I watched the Grammys 2021

I may have mentioned before that despite everything, I love watching awards shows. So of course, when the Grammys were on last night, I sat myself down and watched the entire thing.

I was especially interested to see how they would do the Grammys in the age of COVID. Most awards shows have been very zoom heavy, including varying levels of sound, video quality, and formality from the nominees. Those with performances have taken a variety of approaches, from not being held at all, to using at home performances, to being a combination of at home and performances filmed in other venues and countries.

When it came down to making the show feel like an actual awards show, I think the Grammys have been the most successful (so far) in terms of shows with performances. All the performers were in the same venue–including some performances that were pre-taped in that same venue earlier in the week–and they circled in performers to be each others audiences. This meant that several performances were held in the same space, with their fellow artists watching and enjoying. The stages weren’t massive for these performances, but it didn’t seem to matter. The covid precautions weren’t perfect–there was rather a lot of hugging considering people were in masks and sitting spaced out, for example, but I think the quality of performances were really high overall and it made for a more enjoyable awards show.

There’s a lot to talk about when it comes to the Grammys. I watched the entire red carpet (which was strangely quiet) and I do have some scattered fashion opinions. There are the awards themselves; I won’t go step by step but I will say I’m generally happy for everyone who won! There has also been some controversy and discourse surrounding the awards themselves that you may have heard about. If not, I will direct you to this YouTube video here (its forty minutes long, so you may want to come back to that later). But the part I was most looking forward to? The performances. I love music of all kinds, I love pop, I love dancing, I love spectacle. Often even if I don’t listen to an artist regularly, I will enjoy a solid live performance. There were a lot of solid live performances last night, and a lot of interesting choices.

And so, the Grammys performances in order:

“Watermelon Sugar” by Harry Styles: I’m not even going to pretend to not be biased here. I’ve been a big fan of Harry for a long time, so I was never going to dislike this performance. It was on the more minimal end of the night stage set-up wise, but still a great way to open the show. His vocals were fantastic, his outfit was great, the backing musicians were super talented. He’s generally a very charismatic performer who clearly has fun and loves what he’s doing, and it’s so much fun to watch as an audience member.

“Everything I Wanted” by Billie Eilish: Another song and artist I already know and love. I’m glad she kept this performance very close to the original recording, because the music and minimal production paired with her vocals is what gives this song such a beautiful, haunting feeling. She performed this on a car submerged in fog–a reference to the music video–with low lighting, matching the tone of the song perfectly. Sometimes that kind of simplicity is all you need. Loved it.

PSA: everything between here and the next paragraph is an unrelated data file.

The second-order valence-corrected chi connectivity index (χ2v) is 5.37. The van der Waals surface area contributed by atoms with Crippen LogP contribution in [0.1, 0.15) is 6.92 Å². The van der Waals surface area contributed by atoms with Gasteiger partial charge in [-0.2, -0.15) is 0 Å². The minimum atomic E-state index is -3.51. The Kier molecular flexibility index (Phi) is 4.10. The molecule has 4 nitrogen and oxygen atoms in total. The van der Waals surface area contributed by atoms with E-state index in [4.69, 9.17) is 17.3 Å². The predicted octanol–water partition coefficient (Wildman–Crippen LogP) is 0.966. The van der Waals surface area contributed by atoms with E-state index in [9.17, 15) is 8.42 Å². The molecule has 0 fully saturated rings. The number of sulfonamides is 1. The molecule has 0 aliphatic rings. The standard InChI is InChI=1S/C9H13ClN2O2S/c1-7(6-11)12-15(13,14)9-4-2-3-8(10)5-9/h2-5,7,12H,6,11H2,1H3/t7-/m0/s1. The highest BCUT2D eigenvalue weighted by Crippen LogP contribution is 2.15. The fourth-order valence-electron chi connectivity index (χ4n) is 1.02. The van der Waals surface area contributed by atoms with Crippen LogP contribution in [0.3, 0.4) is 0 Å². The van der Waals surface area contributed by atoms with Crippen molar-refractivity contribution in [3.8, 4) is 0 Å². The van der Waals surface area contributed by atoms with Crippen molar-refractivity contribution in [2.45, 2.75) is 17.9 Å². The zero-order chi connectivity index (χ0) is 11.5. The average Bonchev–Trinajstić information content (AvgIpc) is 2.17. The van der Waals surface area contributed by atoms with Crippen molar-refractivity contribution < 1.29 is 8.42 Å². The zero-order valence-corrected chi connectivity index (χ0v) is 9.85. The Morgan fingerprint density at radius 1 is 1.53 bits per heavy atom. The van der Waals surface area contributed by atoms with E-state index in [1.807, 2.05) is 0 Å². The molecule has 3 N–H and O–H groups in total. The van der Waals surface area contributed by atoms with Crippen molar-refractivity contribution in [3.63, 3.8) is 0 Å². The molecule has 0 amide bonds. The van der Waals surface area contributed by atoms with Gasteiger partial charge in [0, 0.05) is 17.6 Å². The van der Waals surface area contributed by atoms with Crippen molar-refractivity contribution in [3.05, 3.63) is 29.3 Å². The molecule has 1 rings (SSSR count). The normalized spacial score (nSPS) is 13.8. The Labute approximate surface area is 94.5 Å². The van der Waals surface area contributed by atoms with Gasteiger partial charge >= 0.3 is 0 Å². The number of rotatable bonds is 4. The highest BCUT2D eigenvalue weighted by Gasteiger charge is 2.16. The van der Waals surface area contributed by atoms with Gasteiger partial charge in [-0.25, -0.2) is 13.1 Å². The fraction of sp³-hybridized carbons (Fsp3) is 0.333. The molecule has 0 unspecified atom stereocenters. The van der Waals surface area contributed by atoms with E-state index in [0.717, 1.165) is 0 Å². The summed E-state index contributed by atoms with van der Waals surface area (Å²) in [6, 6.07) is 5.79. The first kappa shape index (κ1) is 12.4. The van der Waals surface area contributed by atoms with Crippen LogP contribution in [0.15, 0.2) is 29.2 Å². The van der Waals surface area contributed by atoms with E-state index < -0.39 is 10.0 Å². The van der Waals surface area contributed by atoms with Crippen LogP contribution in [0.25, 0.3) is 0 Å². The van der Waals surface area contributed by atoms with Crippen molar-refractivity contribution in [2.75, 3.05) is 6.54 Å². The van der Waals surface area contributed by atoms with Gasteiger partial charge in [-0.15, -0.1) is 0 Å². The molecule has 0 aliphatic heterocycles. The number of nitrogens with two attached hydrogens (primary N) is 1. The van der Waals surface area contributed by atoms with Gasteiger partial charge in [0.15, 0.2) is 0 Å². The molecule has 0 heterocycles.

“The Steps” by HAIM: You know it’s a good performance when it makes you want to listen more to an artist you don’t listen to very often. This was another simpler performance, just three sisters jamming out on their instruments in the middle of the room. And it worked. I felt, in the best way, like I was in a small indie music venue in the late nineties. I need to listen to more HAIM and so do you, probably.

“Colors” by Black Pumas: After this performance, I saw so many tweets from people saying “I need to look up Black Pumas now” and I get it. I had never heard of them before the Grammy nominations came out, but they absolutely delivered during this performance. Another simple set up, but the performance was so impassioned and soulful and the song was fantastic. I was really into this and will definitely be looking up more of their music.

“Rockstar” by Dababy and Roddy Rich: This is an example of when a performance can elevate a song for me. I don’t dislike this song; I’ll keep it on when it’s on or starts playing, but I don’t make an active effort to listen to it. However, for this live performance, they added violins. They added a gospel choir. I love both of those things, and they meshed perfectly with this rap song. I also really enjoyed Dababy as a performer, from his amazing bedazzled outfit to his commitment and intensity. Very good.

“Dakiti” by Bad Bunny and Jhay Cortez: There was nothing inherently wrong with this performance. I thought the lighting in the shape of an eye was cool, I think both performers are obviously talented. But I didn’t connect to the song enough to connect to the performance. If this is a style of music you really enjoy you would probably like it, but it didn’t really hold my interest.